It's time for the city to talk about Hyperion Between the Lines By: David Lias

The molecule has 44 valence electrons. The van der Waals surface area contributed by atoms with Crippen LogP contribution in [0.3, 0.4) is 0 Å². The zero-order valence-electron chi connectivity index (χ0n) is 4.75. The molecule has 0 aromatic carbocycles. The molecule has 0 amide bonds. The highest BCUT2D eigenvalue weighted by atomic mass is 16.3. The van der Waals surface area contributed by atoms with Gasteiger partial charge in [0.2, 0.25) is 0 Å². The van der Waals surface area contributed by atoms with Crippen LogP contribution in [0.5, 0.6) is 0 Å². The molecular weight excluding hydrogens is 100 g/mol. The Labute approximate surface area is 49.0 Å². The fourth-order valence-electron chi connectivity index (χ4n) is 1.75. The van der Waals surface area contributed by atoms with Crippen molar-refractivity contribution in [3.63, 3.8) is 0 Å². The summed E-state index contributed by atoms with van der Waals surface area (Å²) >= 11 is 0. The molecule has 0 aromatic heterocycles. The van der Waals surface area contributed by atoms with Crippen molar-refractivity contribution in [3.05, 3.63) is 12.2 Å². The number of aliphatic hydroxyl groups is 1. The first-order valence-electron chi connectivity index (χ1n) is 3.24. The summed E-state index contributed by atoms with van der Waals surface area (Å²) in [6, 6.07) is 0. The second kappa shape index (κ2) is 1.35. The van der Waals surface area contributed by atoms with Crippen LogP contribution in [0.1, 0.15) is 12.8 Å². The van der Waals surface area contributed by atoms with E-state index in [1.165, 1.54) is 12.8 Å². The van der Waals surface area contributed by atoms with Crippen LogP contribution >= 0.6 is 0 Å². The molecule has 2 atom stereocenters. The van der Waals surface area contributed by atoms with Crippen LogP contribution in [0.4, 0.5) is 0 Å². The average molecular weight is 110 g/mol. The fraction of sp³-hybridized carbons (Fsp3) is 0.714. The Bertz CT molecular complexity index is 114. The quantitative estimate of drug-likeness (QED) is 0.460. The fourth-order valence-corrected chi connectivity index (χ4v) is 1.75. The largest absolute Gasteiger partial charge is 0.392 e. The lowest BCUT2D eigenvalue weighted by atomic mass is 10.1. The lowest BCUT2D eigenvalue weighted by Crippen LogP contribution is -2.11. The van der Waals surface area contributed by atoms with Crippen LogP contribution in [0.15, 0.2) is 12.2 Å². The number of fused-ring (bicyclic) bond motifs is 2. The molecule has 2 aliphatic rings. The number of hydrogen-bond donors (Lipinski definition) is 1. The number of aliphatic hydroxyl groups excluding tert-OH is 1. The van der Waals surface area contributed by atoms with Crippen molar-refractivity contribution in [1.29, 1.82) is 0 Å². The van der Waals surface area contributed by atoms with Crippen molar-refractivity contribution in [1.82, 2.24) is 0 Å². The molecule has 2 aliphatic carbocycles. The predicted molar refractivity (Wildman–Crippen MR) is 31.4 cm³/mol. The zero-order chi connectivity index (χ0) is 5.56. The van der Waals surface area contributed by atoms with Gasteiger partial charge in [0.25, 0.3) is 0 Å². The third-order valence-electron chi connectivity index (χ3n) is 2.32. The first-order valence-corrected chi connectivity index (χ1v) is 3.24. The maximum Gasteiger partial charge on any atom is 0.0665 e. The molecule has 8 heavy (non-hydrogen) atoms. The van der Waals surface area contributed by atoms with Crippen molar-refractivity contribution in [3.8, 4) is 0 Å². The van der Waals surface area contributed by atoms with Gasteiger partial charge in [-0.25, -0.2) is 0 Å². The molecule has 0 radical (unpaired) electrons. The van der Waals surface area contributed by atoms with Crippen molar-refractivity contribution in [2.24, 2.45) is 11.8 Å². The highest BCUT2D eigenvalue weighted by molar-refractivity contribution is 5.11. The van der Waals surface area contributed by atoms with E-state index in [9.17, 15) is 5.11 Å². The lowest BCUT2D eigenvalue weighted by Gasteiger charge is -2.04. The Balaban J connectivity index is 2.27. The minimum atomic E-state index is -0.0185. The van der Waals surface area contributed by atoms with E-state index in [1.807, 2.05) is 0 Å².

Plain Talk In my best effort to create a Sarah Palin analogy, Vermillion may someday be able to see the Hyperion Oil Refinery in Union County just as Palin says she can see Russia from her front porch. Thatâ�?�?s how close weâ�?�?ll be to the refinery, and all of the people who will work there, assuming that it will be constructed in the future. Despite the outcry from area people who are opposed to the refinery, listening to both Democratic and Republican presidential candidates has made it clear that refineries, like the one proposed by Hyperion, will likely be strongly supported as our government seeks new ways to get oil from places other than the Middle East. Is it too soon to say Hyperion is a done deal? Probably. But one canâ�?�?t ignore the fact that itâ�?�?s growing more and more likely that someday the refinery will be up and running in Union County, just a few short miles from Vermillion. I mention this because earlier this month, the City Council of Sioux City, IA, taking all of this into consideration, decided to begin planning for the eventual construction of Hyperion. Staffers told that communityâ�?�?s city council that, should the refinery be constructed, plans will be under way to expand residential subdivisions in the northern part of Sioux City. â�?�?With the announcement about Hyperion, we are looking at the demands that will bring to housing here,â�? said Jeff Hanson, planning and neighborhood services division manager, during the City Council and Planning and Zoning Commission annual joint meeting. You may recall that last March, Vermillion City Alderman Mary Edelen attempted to get the local city council to vote on a resolution to â�?�?welcome and support the economic development that will follow the construction and operation of Hyperion Energy Center to our area and to encourage our citizens to ask questions about all facets of this project.â�? The resolution got nowhere. And since then, things have been progressing. Not in Vermillion. But nearly everywhere else nearby. In June, Union County voters approved rezoning the land for the $10 billion refinery by a 58-42 percent margin. Hanson said the city intends to continue working with Plymouth County on any housing developments north of Sioux City, which might provide Hyperion housing. The planning commission and then the council approves such subdivisions located within a two-mile radius of the city limits. After the Union County vote, the council created a Hyperion Task Force to prepare for opportunities that might arise should the oil refinery be built. Councilmen Brent Hoffman and Aaron Rochester were named to the panel. Paul Eckert, the city manager of Sioux City said at the time, â�?�?Weâ�?�?re looking at opportunities presented by a new Hyperion opportunity such as in transportation, transit, environmental issues, housing possibilities and business opportunities.â�? Last spring, we noted that other nearby communities have recognized the potential impact of the proposed refinery. Yankton, Beresford, North Sioux City and Hawarden, IA have all noted that yes, they need to be prepared. They have either passed resolutions similar to the one introduced by Edelen, or have begun strategic planning for how to best deal with the economic and social issues Hyperion may bring. Our local Chamber of Commerce and Development Company long ago approved a measure voicing its support of Hyperion. So far, not a peep from the city council. We realize the council has been busy recently. In the last couple of months, it has had to devote much of its energy to finalizing the city budget. That work is complete. Now its time, once again, for the city council to at least begin talking about Hyperion. The city council must demonstrate to the public that they are aware that 1) Hyperion, if built in our backyard, will be one of the biggest construction projects ever undertaken in the nation, and 2) steps are being taken for the city to be prepared for that.
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